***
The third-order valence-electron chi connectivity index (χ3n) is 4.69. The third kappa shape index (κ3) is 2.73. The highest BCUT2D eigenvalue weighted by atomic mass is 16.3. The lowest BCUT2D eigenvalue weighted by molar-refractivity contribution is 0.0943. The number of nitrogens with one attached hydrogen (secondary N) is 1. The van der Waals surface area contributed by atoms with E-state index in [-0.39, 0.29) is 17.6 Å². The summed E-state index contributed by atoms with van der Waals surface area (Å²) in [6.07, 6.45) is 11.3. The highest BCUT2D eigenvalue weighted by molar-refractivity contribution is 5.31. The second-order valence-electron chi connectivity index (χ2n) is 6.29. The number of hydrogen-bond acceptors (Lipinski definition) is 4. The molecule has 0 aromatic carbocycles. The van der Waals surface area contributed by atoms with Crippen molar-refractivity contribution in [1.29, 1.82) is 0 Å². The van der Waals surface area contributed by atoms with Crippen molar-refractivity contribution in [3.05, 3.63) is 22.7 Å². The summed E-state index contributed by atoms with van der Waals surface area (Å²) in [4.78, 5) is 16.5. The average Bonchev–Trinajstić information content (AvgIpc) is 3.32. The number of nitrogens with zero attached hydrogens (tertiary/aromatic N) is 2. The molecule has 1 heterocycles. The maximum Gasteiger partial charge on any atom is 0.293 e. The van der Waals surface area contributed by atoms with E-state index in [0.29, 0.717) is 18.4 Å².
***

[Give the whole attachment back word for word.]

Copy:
The third-order valence-electron chi connectivity index (χ3n) is 4.69. The third kappa shape index (κ3) is 2.73. The highest BCUT2D eigenvalue weighted by atomic mass is 16.3. The lowest BCUT2D eigenvalue weighted by molar-refractivity contribution is 0.0943. The number of nitrogens with one attached hydrogen (secondary N) is 1. The van der Waals surface area contributed by atoms with E-state index in [-0.39, 0.29) is 17.6 Å². The summed E-state index contributed by atoms with van der Waals surface area (Å²) in [6.07, 6.45) is 11.3. The highest BCUT2D eigenvalue weighted by molar-refractivity contribution is 5.31. The second-order valence-electron chi connectivity index (χ2n) is 6.29. The number of hydrogen-bond acceptors (Lipinski definition) is 4. The molecule has 0 aromatic carbocycles. The van der Waals surface area contributed by atoms with Crippen molar-refractivity contribution in [1.29, 1.82) is 0 Å². The van der Waals surface area contributed by atoms with Crippen molar-refractivity contribution in [3.05, 3.63) is 22.7 Å². The summed E-state index contributed by atoms with van der Waals surface area (Å²) in [4.78, 5) is 16.5. The average Bonchev–Trinajstić information content (AvgIpc) is 3.32. The number of nitrogens with zero attached hydrogens (tertiary/aromatic N) is 2. The molecule has 1 heterocycles. The maximum Gasteiger partial charge on any atom is 0.293 e. The van der Waals surface area contributed by atoms with E-state index in [0.29, 0.717) is 18.4 Å².